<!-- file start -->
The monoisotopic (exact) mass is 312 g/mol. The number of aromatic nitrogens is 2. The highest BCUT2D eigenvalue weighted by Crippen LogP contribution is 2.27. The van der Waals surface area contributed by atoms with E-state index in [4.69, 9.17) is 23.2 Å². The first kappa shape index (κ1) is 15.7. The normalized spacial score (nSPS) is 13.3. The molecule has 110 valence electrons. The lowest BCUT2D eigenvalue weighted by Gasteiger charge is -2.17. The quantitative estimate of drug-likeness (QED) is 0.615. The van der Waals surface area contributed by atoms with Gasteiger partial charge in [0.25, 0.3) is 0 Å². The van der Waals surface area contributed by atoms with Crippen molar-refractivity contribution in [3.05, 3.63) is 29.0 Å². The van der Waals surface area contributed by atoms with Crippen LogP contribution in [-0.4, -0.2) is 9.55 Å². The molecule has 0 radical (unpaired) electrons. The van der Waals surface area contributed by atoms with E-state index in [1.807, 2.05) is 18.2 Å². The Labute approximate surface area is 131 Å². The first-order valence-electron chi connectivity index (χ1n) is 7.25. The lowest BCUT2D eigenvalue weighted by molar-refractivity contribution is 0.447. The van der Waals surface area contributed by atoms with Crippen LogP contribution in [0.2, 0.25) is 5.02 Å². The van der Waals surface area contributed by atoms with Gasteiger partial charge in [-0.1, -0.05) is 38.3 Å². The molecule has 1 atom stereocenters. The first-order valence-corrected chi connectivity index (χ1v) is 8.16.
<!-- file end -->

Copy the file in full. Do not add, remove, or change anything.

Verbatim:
The monoisotopic (exact) mass is 312 g/mol. The number of aromatic nitrogens is 2. The highest BCUT2D eigenvalue weighted by Crippen LogP contribution is 2.27. The van der Waals surface area contributed by atoms with E-state index in [4.69, 9.17) is 23.2 Å². The first kappa shape index (κ1) is 15.7. The normalized spacial score (nSPS) is 13.3. The molecule has 110 valence electrons. The lowest BCUT2D eigenvalue weighted by Gasteiger charge is -2.17. The quantitative estimate of drug-likeness (QED) is 0.615. The van der Waals surface area contributed by atoms with Gasteiger partial charge in [0.25, 0.3) is 0 Å². The van der Waals surface area contributed by atoms with Crippen molar-refractivity contribution in [3.05, 3.63) is 29.0 Å². The van der Waals surface area contributed by atoms with Crippen LogP contribution in [-0.4, -0.2) is 9.55 Å². The molecule has 0 radical (unpaired) electrons. The van der Waals surface area contributed by atoms with E-state index in [1.807, 2.05) is 18.2 Å². The Labute approximate surface area is 131 Å². The first-order valence-electron chi connectivity index (χ1n) is 7.25. The lowest BCUT2D eigenvalue weighted by molar-refractivity contribution is 0.447. The van der Waals surface area contributed by atoms with Crippen LogP contribution in [0.2, 0.25) is 5.02 Å². The van der Waals surface area contributed by atoms with Gasteiger partial charge in [-0.1, -0.05) is 38.3 Å². The molecule has 1 atom stereocenters. The first-order valence-corrected chi connectivity index (χ1v) is 8.16.